Dipoto: Why Mariners went with 3 HS bats to begin 2023 MLB Draft
Jul 13, 2023, 1:16 PM
(Taylor Jacobs/Seattle Sports)
The Seattle Mariners had three picks in the first 30 selections of this year’s MLB Draft, and they opted for high school hitters with each of those players.
At 22nd overall, it was Ohio shorstop Colt Emerson. At 29 and 30, it was Virginia outfielder Jonny Farmelo and Georgia shortstop Tai Peete, respectively.
So why did the M’s opt for that strategy? Mariners president of baseball operations Jerry Dipoto dove into his team’s draft haul during his weekly Seattle Sports show.
“I think this draft was as deep in position players – particularly the high school group – that we’d ever really seen,” Dipoto said. “We went into this draft with the extra picks believing that this was a chance to swing for the fences, to try to find some big upside and what we would call aircraft carrier-type talents.”
When you have just one first-round pick, Dipoto said, you have to try and balance risk and certainty. But with the extra picks at 29 and 30, the Mariners decided to bet on upside.
“This time, we went for what we thought was the players that were best and most available to us at this stage (and they) were high-upside, super athletic high school hitters, and we took a crack,” he said. “And I feel really good about what we were able to accomplish… I think we built what should start becoming the next wave. It’s a really exciting group, and we’ve never added this kind of athletic talent in one draft before, at least in my time here.”
We typically see college players rise through farm systems quicker than those coming from the prep ranks, so what does the hit rate on high-school bats look like?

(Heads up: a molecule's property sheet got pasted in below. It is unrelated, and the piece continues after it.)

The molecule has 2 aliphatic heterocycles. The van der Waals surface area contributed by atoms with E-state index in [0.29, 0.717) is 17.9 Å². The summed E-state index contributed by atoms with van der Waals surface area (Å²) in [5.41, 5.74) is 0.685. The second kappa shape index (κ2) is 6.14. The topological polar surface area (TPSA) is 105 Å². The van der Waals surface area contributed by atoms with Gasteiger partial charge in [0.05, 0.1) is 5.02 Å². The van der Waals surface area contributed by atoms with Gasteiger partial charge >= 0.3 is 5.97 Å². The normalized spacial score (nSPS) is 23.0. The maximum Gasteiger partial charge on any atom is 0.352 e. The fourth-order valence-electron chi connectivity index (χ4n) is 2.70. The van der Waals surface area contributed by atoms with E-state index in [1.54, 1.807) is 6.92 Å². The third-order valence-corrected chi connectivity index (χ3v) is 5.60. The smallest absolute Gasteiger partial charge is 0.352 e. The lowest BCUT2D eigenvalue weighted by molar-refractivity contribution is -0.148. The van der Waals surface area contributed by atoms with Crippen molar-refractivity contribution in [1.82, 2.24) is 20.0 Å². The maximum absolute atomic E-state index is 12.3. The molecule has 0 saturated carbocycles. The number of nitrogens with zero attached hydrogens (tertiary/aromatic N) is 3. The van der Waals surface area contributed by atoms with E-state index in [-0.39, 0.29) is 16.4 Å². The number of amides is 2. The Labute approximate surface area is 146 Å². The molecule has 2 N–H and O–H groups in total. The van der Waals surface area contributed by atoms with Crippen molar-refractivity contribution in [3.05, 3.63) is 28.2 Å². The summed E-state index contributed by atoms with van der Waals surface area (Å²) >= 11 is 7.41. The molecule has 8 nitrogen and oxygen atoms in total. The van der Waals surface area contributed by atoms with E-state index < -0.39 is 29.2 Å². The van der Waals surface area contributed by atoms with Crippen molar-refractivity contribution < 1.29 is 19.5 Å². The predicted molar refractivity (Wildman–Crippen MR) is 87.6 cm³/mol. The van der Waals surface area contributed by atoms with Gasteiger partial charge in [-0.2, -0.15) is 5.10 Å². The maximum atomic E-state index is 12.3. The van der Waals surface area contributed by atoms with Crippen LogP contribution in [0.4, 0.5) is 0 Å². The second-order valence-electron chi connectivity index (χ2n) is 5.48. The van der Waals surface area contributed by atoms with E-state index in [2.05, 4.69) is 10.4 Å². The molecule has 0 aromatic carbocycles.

“Pretty good. The best high school hitters in the country – and we nailed three or four of them in this draft – the best high school hitters in the country generally do go on to become major league players,” Dipoto said. “And in some cases – or many cases – they become the stars of Major League Baseball.”
Dipoto said that when it comes to developing hitters, “youth in this regard is really your friend. Emerson and Peete are still just 17 while Farmelo and fourth-round high school outfielder Aidan Smith are 18.
“The young ones really project well because they’re already among the best hitters in their class, and they’re young for the class, which generally it leads you to better outcomes over time. At least that’s what the research will tell you,” Dipoto said. “So we’re really excited about this group when you add it to (2022 first-round pick) Cole Young from a year ago and (2021 first-round pick) Harry Ford. We are starting to build up a nice pocket of players who as they make their way towards Seattle, it should get pretty, pretty fun. And we get more athletic every day.”
Was taking three high school bats over pitchers because of availability, strategy or where the organization is at? Dipoto said it’s a mix of all three.
“We did feel like the best players available to us when we were picking were bats. And it’s also from a strategic standpoint,” he said.
Dipoto brought up Teddy McGraw, a right-handed pitcher from Wake Forest who the Mariners took in the third round as their first pitcher selected, when pointing to the franchise’s pitching development.
“We do feel like our organization has done particularly well in finding players like Teddy and others who we took in the latter half of Day 2 of the draft,” Dipoto said. “And it was just a chance to tap into high-upside bat potential to add to a system that frankly right now is bat-heavy. Our best prospects that haven’t graduated to the big leagues are mostly hitters at this point. But we have a young foundation of pitching, we do very well with finding pitching in various places — sometimes later in the draft, sometimes trade, sometimes the waiver wire. And trusting what we do very well, but mostly taking the best players available to you because the baseball draft is a little different in that way. It’s going to take these kids years to get to the big leagues, and we have to be patient.”
Listen to this week’s Jerry Dipoto Show at this link or in the player near the top of this story.